You frequently hear that olive oil has a low smoke point and is therefore not appropriate for frying. I think this is myth. Here is one source:
There are other similar sources. Also, Elevation Burger restaurants cook their french fries in olive oil and it seems to work well.
Where did the myth start? Can we put it to bed? Or can anyone provide any proof otherwise?
Olive oil does not have a low smoke point. The "myth" of low smoke point, however, is due to imprecise terminology. When discussing olive oil, the immediate assumption or meaning for most people is "extra virgin olive oil", which is an entirely different animal than just olive oil.
XV olive oil is the first pressing of the fruit, and to be a true "extra virgin" oil, it must be pressed without the application of external heat. This methodology gives the first pressing the characteristic flavors of the oil. It's those flavor compounds that have the low smoke point. Cooking with a good, expensive extra virgin olive oil results in, at best, flavors that have a more neutral tone (like second- or third-press oils) and, at worst, a foul-tasting oil due to the breaking down of the heat intolerant compounds into bitter- or burned-tasting ones.
Plain olive oil has a much lower concentration of these compounds due mainly to two factors: a large percentage of the compounds go into the first, cold pressing, and most plainly named olive oils are second or third "hot pressings" where more lower quality oils are extracted. I have seen "Virgin Olive Oil" once or twice; it's claimed to be the second cold pressing. I've had it once in a side-by-side (by side?) comparison with XV and plain; I could tell the difference between extra virgin, but that was all.
TL;DR: Most people mean "extra virgin" when they say "olive oil" so the spirit is correct, even if the terminology is incorrect or imprecise.
I think it's worth noting that there is a difference between Extra-virgin olive oil and Olive oil. Most places I'm familiar with that do fry in olive oil do it in a fairly low-grade, yellow olive oil that has a higher smoke point and fewer impurities. The point of EVOO is it's fruity flavour and heat absolutely does ruin that.
Oliveoilsource.com is obviously a sales site devoted to promoting the sale of Olive Oil. Trusting any of their data regarding cooking or frying with olive oil is like trusting the data over at http://www.sweetsurprise.com/.
Of course they want you to feel like you can cook with it. I used to stir fry all my stuff in olive oil. More than once I filled the house with smoke. That just doesn't happen with ghee, coconut oil or bacon fat unless I accidentally leave the stove on for way too long.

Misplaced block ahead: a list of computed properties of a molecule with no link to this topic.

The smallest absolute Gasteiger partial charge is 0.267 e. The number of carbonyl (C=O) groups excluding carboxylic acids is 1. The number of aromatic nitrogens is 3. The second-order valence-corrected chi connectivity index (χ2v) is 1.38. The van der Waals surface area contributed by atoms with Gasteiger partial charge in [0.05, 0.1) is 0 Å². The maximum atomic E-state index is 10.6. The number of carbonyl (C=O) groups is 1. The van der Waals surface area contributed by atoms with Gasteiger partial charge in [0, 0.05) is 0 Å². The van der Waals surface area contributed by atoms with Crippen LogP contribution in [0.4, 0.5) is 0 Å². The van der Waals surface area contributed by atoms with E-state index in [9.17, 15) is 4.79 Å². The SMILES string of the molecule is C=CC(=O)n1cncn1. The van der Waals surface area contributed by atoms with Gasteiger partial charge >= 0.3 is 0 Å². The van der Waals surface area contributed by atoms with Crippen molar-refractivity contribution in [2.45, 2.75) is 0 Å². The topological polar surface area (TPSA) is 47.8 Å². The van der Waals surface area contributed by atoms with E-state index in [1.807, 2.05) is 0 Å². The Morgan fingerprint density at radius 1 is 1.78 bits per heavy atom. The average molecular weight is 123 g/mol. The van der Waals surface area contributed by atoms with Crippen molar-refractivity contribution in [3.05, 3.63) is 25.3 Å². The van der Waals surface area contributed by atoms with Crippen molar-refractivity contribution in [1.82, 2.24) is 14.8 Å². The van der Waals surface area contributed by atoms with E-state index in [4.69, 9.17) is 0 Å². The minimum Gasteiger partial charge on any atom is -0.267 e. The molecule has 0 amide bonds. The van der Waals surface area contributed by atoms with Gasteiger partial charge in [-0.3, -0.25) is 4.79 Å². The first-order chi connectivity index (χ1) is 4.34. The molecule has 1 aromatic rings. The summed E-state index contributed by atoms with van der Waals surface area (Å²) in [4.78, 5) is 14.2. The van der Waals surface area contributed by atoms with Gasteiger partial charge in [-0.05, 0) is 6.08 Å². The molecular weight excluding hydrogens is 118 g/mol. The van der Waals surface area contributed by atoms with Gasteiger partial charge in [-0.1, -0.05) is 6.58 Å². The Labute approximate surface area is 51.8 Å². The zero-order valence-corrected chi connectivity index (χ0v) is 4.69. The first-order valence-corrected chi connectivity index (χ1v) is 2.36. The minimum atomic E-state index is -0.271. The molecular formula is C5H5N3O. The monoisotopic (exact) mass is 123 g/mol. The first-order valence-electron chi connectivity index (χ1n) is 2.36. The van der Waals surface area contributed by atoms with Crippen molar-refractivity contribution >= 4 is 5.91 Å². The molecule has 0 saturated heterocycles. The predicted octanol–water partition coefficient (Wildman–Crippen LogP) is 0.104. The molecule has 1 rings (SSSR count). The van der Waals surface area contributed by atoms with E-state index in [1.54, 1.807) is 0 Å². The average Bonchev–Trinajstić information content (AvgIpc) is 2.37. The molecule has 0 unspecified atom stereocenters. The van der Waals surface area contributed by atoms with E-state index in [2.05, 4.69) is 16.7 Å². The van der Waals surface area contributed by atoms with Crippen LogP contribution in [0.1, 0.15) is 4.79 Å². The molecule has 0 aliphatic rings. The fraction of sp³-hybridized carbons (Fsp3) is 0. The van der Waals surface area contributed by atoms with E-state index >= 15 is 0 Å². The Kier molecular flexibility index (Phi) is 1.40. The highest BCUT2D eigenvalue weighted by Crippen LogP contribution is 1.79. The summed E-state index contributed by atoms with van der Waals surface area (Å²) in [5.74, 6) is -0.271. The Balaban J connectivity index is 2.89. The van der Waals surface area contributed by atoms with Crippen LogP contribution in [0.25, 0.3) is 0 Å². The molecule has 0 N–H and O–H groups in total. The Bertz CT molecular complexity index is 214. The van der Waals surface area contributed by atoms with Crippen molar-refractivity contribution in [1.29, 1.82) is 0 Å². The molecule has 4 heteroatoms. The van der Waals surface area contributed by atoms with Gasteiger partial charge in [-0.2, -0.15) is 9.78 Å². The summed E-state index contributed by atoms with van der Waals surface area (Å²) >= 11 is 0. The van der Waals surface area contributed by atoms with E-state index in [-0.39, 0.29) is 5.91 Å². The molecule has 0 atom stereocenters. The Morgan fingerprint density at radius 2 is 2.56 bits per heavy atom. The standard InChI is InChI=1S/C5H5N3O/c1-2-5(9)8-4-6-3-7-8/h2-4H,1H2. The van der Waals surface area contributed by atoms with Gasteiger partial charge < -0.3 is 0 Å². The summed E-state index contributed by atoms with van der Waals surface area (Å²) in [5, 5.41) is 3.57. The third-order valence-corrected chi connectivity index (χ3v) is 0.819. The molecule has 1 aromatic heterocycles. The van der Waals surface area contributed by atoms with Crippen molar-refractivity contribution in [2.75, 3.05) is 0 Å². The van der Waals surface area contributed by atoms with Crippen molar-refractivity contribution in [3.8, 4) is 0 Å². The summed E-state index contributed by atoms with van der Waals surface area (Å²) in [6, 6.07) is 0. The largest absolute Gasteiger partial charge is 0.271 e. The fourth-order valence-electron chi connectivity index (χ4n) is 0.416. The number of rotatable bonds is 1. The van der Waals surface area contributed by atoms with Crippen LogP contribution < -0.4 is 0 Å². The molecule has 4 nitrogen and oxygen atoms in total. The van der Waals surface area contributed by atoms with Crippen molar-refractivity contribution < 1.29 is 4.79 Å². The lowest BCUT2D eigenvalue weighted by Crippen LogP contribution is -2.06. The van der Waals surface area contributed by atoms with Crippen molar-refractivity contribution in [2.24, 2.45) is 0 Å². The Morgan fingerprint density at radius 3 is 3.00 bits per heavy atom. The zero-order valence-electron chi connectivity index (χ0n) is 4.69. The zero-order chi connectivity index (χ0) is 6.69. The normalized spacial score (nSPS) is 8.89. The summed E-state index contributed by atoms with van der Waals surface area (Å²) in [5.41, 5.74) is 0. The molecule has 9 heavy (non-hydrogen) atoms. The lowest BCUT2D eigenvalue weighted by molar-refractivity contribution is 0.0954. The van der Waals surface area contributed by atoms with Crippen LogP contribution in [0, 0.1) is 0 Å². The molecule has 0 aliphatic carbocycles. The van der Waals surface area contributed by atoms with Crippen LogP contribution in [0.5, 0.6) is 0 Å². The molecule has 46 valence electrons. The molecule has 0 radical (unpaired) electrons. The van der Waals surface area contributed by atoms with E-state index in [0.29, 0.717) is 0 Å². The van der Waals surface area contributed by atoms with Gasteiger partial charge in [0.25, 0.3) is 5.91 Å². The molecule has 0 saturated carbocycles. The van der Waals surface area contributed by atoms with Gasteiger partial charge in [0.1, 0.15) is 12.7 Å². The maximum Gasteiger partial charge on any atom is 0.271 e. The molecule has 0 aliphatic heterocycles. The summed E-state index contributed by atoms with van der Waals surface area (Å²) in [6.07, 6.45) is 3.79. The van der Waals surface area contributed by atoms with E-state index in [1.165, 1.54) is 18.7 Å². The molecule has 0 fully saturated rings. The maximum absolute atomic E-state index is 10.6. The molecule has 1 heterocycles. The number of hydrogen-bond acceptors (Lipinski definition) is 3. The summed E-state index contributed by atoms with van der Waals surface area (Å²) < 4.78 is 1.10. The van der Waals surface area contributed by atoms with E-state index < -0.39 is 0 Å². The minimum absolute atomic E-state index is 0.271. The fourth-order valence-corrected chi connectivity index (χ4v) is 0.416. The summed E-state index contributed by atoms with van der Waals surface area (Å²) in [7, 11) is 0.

Also, they spelled "macadamia" wrong on their page.
Anyways, if you're following their advice.... "It is annoying to counter these conflicting claims when most people would not fry with olive oil anyway. A cheap, flavorless oil with a high smoke point is usually recommended - something like canola, soy or peanut oil." ... you would be cooking with industrial seed oils. They completely sidestep the issue repeatedly if you actually read these lame articles.
The smoke that often rose from my pans did not look mythological.
Butter, lard, and tallow are all much better. Indeed, since butter browns before it burns you get a nice visual cue (as well as smell) that you need to put whatever it is you are cooking in the pan.
It can be a little more complicated than that. There are over 700 olive varietals and they have different qualities throughout the harvest as they are picked. Also, some producers pick their olives earlier that will impact their Free Fatty Acid %.
EVOO has to have Free Fatty Acid % below .8. That will only get you to 330 degrees. Now, you can certainly deep fry at 330 degrees, I just prefer a much higher temperature. If your EVOO has been California Certified, it must have a Free Fatty Acid % below .5 (and they actually test it in order for producers to get a seal).
Free Fatty Acid % - Smoke Point Temp (degrees F)
0.04 - 425 degrees
0.06 - 410 degrees
0.08 - 400 degrees
0.10 - 390 degrees
0.20 - 375 degrees
0.40 - 350 degrees
0.60 - 340 degrees
0.80 - 330 degrees
So, ya, you can deep fry with alot of EVOO.
The problem with cooking with a nonsaturated fat is that it breaks down into free radicals and this happens BEFORE it hits the smoke point. That's why you want a stable fat like coconut oil, lard, tallow or palm oil that is saturated (i.e. there are no open areas on the molecule for oxygen to attach and "oxidize" the oil), especially at higher temperatures.
Types of fat and heat production. 2 Answers
Advantages/Disadvantages of animal fat? 10 Answers